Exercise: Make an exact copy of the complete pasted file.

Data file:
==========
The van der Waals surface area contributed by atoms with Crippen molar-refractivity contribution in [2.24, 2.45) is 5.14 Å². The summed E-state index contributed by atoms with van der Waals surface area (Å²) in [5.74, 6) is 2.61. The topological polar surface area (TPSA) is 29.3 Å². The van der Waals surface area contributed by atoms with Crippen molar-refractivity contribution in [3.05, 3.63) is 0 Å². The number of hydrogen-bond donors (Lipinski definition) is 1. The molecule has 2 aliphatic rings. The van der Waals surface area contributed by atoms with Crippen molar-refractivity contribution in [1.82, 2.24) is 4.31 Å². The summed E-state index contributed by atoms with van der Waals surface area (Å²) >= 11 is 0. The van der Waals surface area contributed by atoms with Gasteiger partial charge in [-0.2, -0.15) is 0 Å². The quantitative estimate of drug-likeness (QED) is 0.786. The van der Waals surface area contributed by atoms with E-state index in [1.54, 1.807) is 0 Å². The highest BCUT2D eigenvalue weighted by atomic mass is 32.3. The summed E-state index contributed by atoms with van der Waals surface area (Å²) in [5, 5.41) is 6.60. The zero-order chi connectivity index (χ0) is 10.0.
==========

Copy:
The van der Waals surface area contributed by atoms with Crippen molar-refractivity contribution in [2.24, 2.45) is 5.14 Å². The summed E-state index contributed by atoms with van der Waals surface area (Å²) in [5.74, 6) is 2.61. The topological polar surface area (TPSA) is 29.3 Å². The van der Waals surface area contributed by atoms with Crippen molar-refractivity contribution in [3.05, 3.63) is 0 Å². The number of hydrogen-bond donors (Lipinski definition) is 1. The molecule has 2 aliphatic rings. The van der Waals surface area contributed by atoms with Crippen molar-refractivity contribution in [1.82, 2.24) is 4.31 Å². The summed E-state index contributed by atoms with van der Waals surface area (Å²) >= 11 is 0. The van der Waals surface area contributed by atoms with Gasteiger partial charge in [-0.2, -0.15) is 0 Å². The quantitative estimate of drug-likeness (QED) is 0.786. The van der Waals surface area contributed by atoms with E-state index in [1.54, 1.807) is 0 Å². The highest BCUT2D eigenvalue weighted by atomic mass is 32.3. The summed E-state index contributed by atoms with van der Waals surface area (Å²) in [5, 5.41) is 6.60. The zero-order chi connectivity index (χ0) is 10.0.